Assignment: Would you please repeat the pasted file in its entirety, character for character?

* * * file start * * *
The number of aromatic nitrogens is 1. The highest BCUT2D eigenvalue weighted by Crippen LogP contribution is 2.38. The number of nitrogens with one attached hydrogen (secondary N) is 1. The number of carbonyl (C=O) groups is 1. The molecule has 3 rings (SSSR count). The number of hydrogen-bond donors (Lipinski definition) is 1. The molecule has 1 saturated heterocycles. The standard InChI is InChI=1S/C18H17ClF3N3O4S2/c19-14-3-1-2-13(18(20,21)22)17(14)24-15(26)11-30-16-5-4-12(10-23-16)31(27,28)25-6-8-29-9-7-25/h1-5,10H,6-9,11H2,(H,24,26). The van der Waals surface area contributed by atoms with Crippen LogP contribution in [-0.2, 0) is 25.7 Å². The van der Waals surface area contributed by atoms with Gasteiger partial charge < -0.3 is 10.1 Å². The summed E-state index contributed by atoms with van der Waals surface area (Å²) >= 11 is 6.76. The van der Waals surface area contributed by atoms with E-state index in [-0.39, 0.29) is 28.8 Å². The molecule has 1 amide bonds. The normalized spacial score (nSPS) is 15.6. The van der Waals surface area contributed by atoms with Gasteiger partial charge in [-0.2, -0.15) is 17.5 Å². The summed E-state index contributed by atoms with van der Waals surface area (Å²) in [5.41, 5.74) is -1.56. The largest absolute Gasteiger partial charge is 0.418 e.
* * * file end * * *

The number of aromatic nitrogens is 1. The highest BCUT2D eigenvalue weighted by Crippen LogP contribution is 2.38. The number of nitrogens with one attached hydrogen (secondary N) is 1. The number of carbonyl (C=O) groups is 1. The molecule has 3 rings (SSSR count). The number of hydrogen-bond donors (Lipinski definition) is 1. The molecule has 1 saturated heterocycles. The standard InChI is InChI=1S/C18H17ClF3N3O4S2/c19-14-3-1-2-13(18(20,21)22)17(14)24-15(26)11-30-16-5-4-12(10-23-16)31(27,28)25-6-8-29-9-7-25/h1-5,10H,6-9,11H2,(H,24,26). The van der Waals surface area contributed by atoms with Crippen LogP contribution in [-0.2, 0) is 25.7 Å². The van der Waals surface area contributed by atoms with Gasteiger partial charge < -0.3 is 10.1 Å². The summed E-state index contributed by atoms with van der Waals surface area (Å²) >= 11 is 6.76. The van der Waals surface area contributed by atoms with E-state index in [-0.39, 0.29) is 28.8 Å². The molecule has 1 amide bonds. The normalized spacial score (nSPS) is 15.6. The van der Waals surface area contributed by atoms with Gasteiger partial charge in [-0.2, -0.15) is 17.5 Å². The summed E-state index contributed by atoms with van der Waals surface area (Å²) in [5.41, 5.74) is -1.56. The largest absolute Gasteiger partial charge is 0.418 e.